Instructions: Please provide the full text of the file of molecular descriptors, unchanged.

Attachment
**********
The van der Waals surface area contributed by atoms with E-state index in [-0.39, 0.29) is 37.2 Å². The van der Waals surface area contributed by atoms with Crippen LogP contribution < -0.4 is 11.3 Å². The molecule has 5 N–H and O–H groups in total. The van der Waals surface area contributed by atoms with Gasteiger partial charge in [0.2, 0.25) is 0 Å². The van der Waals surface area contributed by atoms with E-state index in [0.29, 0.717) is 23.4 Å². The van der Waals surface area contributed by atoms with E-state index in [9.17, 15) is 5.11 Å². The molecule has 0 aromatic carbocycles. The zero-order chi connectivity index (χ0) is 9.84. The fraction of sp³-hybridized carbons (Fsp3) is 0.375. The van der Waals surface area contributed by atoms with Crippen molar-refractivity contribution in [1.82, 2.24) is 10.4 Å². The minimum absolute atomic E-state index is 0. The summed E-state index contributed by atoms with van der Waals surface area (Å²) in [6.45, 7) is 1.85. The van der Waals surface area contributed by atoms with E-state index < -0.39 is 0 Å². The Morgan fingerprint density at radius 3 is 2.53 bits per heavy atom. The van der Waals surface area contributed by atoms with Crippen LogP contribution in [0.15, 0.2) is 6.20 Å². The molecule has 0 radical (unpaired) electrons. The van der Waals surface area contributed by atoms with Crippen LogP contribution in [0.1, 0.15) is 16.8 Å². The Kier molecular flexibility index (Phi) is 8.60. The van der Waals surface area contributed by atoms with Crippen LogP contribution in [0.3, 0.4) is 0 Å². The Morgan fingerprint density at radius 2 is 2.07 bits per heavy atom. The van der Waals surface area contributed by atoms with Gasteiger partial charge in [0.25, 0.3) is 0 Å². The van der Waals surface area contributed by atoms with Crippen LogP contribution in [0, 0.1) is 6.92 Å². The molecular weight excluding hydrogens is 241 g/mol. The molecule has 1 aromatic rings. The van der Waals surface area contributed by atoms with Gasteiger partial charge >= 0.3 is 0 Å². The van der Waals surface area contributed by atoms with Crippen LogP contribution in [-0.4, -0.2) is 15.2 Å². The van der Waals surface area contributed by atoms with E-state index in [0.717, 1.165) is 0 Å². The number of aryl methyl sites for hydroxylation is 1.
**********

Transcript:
The van der Waals surface area contributed by atoms with E-state index in [-0.39, 0.29) is 37.2 Å². The van der Waals surface area contributed by atoms with Crippen LogP contribution < -0.4 is 11.3 Å². The molecule has 5 N–H and O–H groups in total. The van der Waals surface area contributed by atoms with Gasteiger partial charge in [0.2, 0.25) is 0 Å². The van der Waals surface area contributed by atoms with E-state index in [0.29, 0.717) is 23.4 Å². The van der Waals surface area contributed by atoms with E-state index in [9.17, 15) is 5.11 Å². The molecule has 0 aromatic carbocycles. The zero-order chi connectivity index (χ0) is 9.84. The fraction of sp³-hybridized carbons (Fsp3) is 0.375. The van der Waals surface area contributed by atoms with Crippen molar-refractivity contribution in [1.82, 2.24) is 10.4 Å². The minimum absolute atomic E-state index is 0. The summed E-state index contributed by atoms with van der Waals surface area (Å²) in [6.45, 7) is 1.85. The van der Waals surface area contributed by atoms with E-state index < -0.39 is 0 Å². The Morgan fingerprint density at radius 3 is 2.53 bits per heavy atom. The van der Waals surface area contributed by atoms with Crippen LogP contribution in [0.15, 0.2) is 6.20 Å². The molecule has 0 radical (unpaired) electrons. The van der Waals surface area contributed by atoms with Crippen LogP contribution in [0.1, 0.15) is 16.8 Å². The Kier molecular flexibility index (Phi) is 8.60. The van der Waals surface area contributed by atoms with Crippen LogP contribution in [0.3, 0.4) is 0 Å². The Morgan fingerprint density at radius 2 is 2.07 bits per heavy atom. The van der Waals surface area contributed by atoms with Gasteiger partial charge in [0.25, 0.3) is 0 Å². The van der Waals surface area contributed by atoms with Crippen LogP contribution in [0, 0.1) is 6.92 Å². The molecular weight excluding hydrogens is 241 g/mol. The molecule has 1 aromatic rings. The van der Waals surface area contributed by atoms with Gasteiger partial charge >= 0.3 is 0 Å². The van der Waals surface area contributed by atoms with Crippen LogP contribution in [-0.4, -0.2) is 15.2 Å². The van der Waals surface area contributed by atoms with E-state index in [0.717, 1.165) is 0 Å². The number of aryl methyl sites for hydroxylation is 1.